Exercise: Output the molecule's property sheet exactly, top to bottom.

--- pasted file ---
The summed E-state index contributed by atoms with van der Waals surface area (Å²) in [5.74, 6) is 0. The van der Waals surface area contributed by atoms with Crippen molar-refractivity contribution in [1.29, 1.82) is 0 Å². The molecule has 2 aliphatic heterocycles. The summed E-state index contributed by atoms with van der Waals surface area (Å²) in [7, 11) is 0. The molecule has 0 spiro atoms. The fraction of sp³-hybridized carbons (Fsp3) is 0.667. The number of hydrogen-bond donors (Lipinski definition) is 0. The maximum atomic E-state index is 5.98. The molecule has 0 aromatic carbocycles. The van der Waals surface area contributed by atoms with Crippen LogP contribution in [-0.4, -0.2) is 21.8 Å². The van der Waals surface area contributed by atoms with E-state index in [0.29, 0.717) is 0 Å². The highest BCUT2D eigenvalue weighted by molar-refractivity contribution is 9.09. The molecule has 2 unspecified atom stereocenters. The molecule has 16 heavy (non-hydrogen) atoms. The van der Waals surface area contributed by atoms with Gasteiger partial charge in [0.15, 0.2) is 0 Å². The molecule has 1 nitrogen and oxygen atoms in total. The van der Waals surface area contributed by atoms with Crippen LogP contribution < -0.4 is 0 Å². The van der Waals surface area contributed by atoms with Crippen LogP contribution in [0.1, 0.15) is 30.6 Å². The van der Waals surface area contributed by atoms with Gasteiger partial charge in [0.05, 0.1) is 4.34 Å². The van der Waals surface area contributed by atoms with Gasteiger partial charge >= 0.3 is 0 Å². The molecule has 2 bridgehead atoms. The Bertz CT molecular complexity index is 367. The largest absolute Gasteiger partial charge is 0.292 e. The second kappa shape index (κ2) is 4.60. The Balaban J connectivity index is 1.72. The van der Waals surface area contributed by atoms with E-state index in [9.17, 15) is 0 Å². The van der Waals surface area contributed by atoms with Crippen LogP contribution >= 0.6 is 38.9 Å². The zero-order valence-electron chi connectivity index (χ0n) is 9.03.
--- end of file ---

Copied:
The summed E-state index contributed by atoms with van der Waals surface area (Å²) in [5.74, 6) is 0. The van der Waals surface area contributed by atoms with Crippen molar-refractivity contribution in [1.29, 1.82) is 0 Å². The molecule has 2 aliphatic heterocycles. The summed E-state index contributed by atoms with van der Waals surface area (Å²) in [7, 11) is 0. The molecule has 0 spiro atoms. The fraction of sp³-hybridized carbons (Fsp3) is 0.667. The number of hydrogen-bond donors (Lipinski definition) is 0. The maximum atomic E-state index is 5.98. The molecule has 0 aromatic carbocycles. The van der Waals surface area contributed by atoms with Crippen LogP contribution in [-0.4, -0.2) is 21.8 Å². The van der Waals surface area contributed by atoms with E-state index in [0.29, 0.717) is 0 Å². The highest BCUT2D eigenvalue weighted by molar-refractivity contribution is 9.09. The molecule has 2 unspecified atom stereocenters. The molecule has 16 heavy (non-hydrogen) atoms. The van der Waals surface area contributed by atoms with Gasteiger partial charge in [0.15, 0.2) is 0 Å². The molecule has 1 nitrogen and oxygen atoms in total. The van der Waals surface area contributed by atoms with Crippen LogP contribution < -0.4 is 0 Å². The van der Waals surface area contributed by atoms with Crippen LogP contribution in [0.1, 0.15) is 30.6 Å². The van der Waals surface area contributed by atoms with Gasteiger partial charge in [0.05, 0.1) is 4.34 Å². The van der Waals surface area contributed by atoms with Gasteiger partial charge >= 0.3 is 0 Å². The molecule has 2 bridgehead atoms. The Bertz CT molecular complexity index is 367. The largest absolute Gasteiger partial charge is 0.292 e. The second kappa shape index (κ2) is 4.60. The Balaban J connectivity index is 1.72. The van der Waals surface area contributed by atoms with E-state index in [9.17, 15) is 0 Å². The van der Waals surface area contributed by atoms with Crippen LogP contribution >= 0.6 is 38.9 Å². The zero-order valence-electron chi connectivity index (χ0n) is 9.03.